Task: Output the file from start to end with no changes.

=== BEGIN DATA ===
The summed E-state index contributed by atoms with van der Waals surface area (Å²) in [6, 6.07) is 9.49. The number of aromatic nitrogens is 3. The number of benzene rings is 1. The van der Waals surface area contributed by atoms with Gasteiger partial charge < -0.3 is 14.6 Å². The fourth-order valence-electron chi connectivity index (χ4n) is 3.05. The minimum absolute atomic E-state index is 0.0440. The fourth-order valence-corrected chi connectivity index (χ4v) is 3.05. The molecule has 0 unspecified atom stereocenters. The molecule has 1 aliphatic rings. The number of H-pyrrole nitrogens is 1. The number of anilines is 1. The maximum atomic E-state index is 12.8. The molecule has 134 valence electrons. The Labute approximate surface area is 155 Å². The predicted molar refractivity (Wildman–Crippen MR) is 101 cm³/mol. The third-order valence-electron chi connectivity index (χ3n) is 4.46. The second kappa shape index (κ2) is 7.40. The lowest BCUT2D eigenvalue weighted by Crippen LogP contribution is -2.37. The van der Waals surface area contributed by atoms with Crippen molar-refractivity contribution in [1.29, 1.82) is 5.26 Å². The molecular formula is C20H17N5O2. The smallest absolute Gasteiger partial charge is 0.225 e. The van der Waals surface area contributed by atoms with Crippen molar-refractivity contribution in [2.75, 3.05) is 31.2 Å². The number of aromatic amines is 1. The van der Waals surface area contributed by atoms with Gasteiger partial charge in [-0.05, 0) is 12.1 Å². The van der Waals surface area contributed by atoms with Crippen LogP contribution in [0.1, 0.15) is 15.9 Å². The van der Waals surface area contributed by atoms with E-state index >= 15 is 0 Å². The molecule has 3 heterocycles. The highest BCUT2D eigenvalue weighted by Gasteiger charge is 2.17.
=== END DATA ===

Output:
The summed E-state index contributed by atoms with van der Waals surface area (Å²) in [6, 6.07) is 9.49. The number of aromatic nitrogens is 3. The number of benzene rings is 1. The van der Waals surface area contributed by atoms with Gasteiger partial charge < -0.3 is 14.6 Å². The fourth-order valence-electron chi connectivity index (χ4n) is 3.05. The minimum absolute atomic E-state index is 0.0440. The fourth-order valence-corrected chi connectivity index (χ4v) is 3.05. The molecule has 0 unspecified atom stereocenters. The molecule has 1 aliphatic rings. The number of H-pyrrole nitrogens is 1. The number of anilines is 1. The maximum atomic E-state index is 12.8. The molecule has 134 valence electrons. The Labute approximate surface area is 155 Å². The predicted molar refractivity (Wildman–Crippen MR) is 101 cm³/mol. The third-order valence-electron chi connectivity index (χ3n) is 4.46. The second kappa shape index (κ2) is 7.40. The lowest BCUT2D eigenvalue weighted by Crippen LogP contribution is -2.37. The van der Waals surface area contributed by atoms with Crippen molar-refractivity contribution in [1.29, 1.82) is 5.26 Å². The molecular formula is C20H17N5O2. The smallest absolute Gasteiger partial charge is 0.225 e. The van der Waals surface area contributed by atoms with Crippen molar-refractivity contribution in [2.75, 3.05) is 31.2 Å². The number of aromatic amines is 1. The van der Waals surface area contributed by atoms with Gasteiger partial charge in [-0.05, 0) is 12.1 Å². The van der Waals surface area contributed by atoms with Crippen LogP contribution in [0.1, 0.15) is 15.9 Å². The van der Waals surface area contributed by atoms with E-state index >= 15 is 0 Å². The molecule has 3 heterocycles. The highest BCUT2D eigenvalue weighted by Gasteiger charge is 2.17.